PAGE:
I completed a Bachelor of Social Science (Hons.) (2001) and a PhD (2002-2006) in Anthropology through Macquarie University in Sydney. My PhD 'Articulating Culture(s): Being Black in Wilcannia' examines the perennial and eternally important question of 'culture' and its intersection with, and deployment within, the categories of 'art' and 'race'. The work is grounded in sixteen months of fieldwork living in Wilcannia New South Wales.
Following conferral of my PhD, I gained a Postgraduate Fellowship within the Research Branch of the Australian Museum in Sydney where I continued my work with Aboriginal communities in far Western New South Wales. I was then awarded a Research Fellowship (2 years) At Macquarie University. This was followed by the prestigious Vice Chancellor's Innovation Fellowship (VCIF) (2.5 years) at the Centre for Research on Social Inclusion (CRSI), Macquarie University. During this period I built collaborative research links with industry, managed and developed projects, submitted and gained grants and published research results in highly ranked peer reviewed journals. I contributed to courses and workshops across Indigenous studies, anthropology, sociology and philosophy and was a visiting fellow at the Museum of Anthropology in Vancouver, Canada. During this time I was also fortunate enough to have my sole authored book 'We Don't Do Dots: Art and Culture in Wilcannia, New South Wales', accepted for publication. Please see CV for more information.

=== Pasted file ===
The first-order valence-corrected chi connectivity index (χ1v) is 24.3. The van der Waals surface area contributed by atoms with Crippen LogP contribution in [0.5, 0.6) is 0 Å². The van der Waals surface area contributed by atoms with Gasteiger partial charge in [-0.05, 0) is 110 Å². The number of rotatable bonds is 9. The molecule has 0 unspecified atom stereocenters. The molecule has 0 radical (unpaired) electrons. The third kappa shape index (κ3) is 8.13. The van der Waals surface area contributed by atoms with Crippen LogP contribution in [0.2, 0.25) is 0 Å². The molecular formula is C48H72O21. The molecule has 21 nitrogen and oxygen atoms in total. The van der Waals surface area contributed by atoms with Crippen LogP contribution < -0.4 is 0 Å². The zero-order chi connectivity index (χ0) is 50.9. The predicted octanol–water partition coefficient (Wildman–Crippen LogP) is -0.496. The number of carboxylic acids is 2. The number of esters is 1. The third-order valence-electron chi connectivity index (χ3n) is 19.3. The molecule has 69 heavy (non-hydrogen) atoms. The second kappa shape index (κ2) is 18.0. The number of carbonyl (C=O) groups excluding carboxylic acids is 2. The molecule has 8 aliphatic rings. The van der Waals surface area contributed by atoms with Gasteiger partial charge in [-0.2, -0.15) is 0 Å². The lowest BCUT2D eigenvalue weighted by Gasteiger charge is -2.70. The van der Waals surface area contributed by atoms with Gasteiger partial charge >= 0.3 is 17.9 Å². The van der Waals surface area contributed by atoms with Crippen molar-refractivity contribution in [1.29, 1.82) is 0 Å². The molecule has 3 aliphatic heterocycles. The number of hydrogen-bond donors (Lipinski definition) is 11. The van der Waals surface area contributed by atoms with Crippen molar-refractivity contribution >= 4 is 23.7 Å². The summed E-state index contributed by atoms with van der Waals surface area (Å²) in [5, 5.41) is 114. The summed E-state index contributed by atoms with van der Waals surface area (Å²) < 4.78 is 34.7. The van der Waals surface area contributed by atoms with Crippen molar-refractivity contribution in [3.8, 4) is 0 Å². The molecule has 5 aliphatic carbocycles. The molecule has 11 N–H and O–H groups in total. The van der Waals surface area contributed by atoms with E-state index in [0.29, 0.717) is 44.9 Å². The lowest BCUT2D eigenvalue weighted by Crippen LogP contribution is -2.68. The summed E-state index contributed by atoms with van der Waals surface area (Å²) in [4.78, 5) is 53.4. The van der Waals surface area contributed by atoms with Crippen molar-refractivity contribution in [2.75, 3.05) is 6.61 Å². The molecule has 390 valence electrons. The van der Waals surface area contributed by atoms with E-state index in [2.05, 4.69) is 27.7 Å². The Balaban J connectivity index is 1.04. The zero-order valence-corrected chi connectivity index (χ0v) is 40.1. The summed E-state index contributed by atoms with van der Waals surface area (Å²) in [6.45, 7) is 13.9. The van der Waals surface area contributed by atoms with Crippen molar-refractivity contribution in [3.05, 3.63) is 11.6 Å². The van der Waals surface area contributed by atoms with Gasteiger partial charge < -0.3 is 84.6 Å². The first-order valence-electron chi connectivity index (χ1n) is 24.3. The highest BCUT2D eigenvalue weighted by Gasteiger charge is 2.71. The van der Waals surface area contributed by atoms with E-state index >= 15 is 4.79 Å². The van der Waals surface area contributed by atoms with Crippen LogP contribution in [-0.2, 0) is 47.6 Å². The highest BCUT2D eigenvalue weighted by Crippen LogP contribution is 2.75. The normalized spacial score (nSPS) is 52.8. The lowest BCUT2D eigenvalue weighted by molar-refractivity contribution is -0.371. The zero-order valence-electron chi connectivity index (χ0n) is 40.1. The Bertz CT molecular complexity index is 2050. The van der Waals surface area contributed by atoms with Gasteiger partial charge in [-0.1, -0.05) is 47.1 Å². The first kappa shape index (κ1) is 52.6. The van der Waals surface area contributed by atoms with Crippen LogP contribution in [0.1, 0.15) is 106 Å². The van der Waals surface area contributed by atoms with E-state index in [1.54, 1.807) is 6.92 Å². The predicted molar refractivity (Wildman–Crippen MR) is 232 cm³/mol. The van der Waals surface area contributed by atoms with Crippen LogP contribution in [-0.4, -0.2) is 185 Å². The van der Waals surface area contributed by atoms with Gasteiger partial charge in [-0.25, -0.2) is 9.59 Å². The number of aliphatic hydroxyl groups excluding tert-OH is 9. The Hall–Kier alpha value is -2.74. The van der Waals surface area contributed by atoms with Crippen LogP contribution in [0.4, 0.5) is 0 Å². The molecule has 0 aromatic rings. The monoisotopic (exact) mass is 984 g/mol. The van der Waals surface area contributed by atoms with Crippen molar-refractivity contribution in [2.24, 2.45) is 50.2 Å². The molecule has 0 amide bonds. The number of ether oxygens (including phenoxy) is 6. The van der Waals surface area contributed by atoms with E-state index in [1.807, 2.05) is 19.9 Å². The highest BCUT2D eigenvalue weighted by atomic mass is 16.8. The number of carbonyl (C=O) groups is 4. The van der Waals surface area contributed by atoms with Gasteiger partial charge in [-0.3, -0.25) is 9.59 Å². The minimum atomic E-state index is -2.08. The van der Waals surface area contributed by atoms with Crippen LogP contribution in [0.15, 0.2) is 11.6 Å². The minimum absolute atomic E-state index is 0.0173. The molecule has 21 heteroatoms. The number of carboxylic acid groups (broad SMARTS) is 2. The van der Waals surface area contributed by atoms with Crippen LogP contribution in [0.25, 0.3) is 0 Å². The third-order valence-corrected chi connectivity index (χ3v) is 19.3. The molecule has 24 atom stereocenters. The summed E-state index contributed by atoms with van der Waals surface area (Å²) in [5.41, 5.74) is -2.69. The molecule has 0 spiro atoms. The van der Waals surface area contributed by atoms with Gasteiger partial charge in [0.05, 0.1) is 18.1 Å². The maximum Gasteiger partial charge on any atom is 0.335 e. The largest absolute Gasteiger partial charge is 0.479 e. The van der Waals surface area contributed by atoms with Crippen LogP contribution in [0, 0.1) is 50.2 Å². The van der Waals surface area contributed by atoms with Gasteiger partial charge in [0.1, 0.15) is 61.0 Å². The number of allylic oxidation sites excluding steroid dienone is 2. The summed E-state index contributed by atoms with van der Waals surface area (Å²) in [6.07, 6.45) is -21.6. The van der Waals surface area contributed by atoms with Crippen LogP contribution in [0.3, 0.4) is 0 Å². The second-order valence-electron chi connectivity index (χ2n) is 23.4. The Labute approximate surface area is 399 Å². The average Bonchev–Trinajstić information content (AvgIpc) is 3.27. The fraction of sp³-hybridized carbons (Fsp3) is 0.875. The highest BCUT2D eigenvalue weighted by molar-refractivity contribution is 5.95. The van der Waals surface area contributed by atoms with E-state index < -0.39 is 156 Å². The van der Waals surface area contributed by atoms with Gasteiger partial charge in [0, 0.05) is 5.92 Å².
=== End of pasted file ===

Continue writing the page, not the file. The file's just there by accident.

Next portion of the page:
Part of my VCIF fellowship involved the leadership of an ethnographic longitudinal research project between the CRSI and the Aboriginal Employment Strategy (AES). I conducted this project with members of the communities of Alice Springs, Moree, Kempsey and Glebe (Sydney) over three years. The project identified what it means to live a productive and successful life from different Aboriginal and non-Aboriginal points of view and the ways in which ideas and experiences of 'work' intersect with identity. The project culminated in the writing of a comprehensive 60,000 word report, 'Practical Reconciliation: The Aboriginal Employment Strategy, Possibilities for Economic Development and Cultural Sustainability'. This report is restricted access due to the highly sensitive nature of the results and is commercial in confidence.
In 2012, I decided to take a break from academic life and from Sydney. I moved to Alice Springs where I took a position as a Community Centre Co-ordinator and Case manager with Tangentyere Council. Tangentyere Council is the major service delivery organisation for eighteen Aboriginal Town Camps. This saw me begin work at Hidden Valley Town Camp. Hidden Valley is an Aboriginal only community of approximately 450 people who experience high levels of marginalisation and complex socio-economic disadvantage. A main function of my role was to ensure the provision of casework, advocacy and support for families and children living at the camp and to seek out and refer families to culturally appropriate government and non-government services. I was responsible for facilitating and running programs and workshops for residents on various social, economic and health matters. This included issues such as, recognising and understanding alcohol and other drug misuse, understanding trauma and brain development, child abuse, domestic and family violence, information around police powers and community rights, housing issues, and employment and training.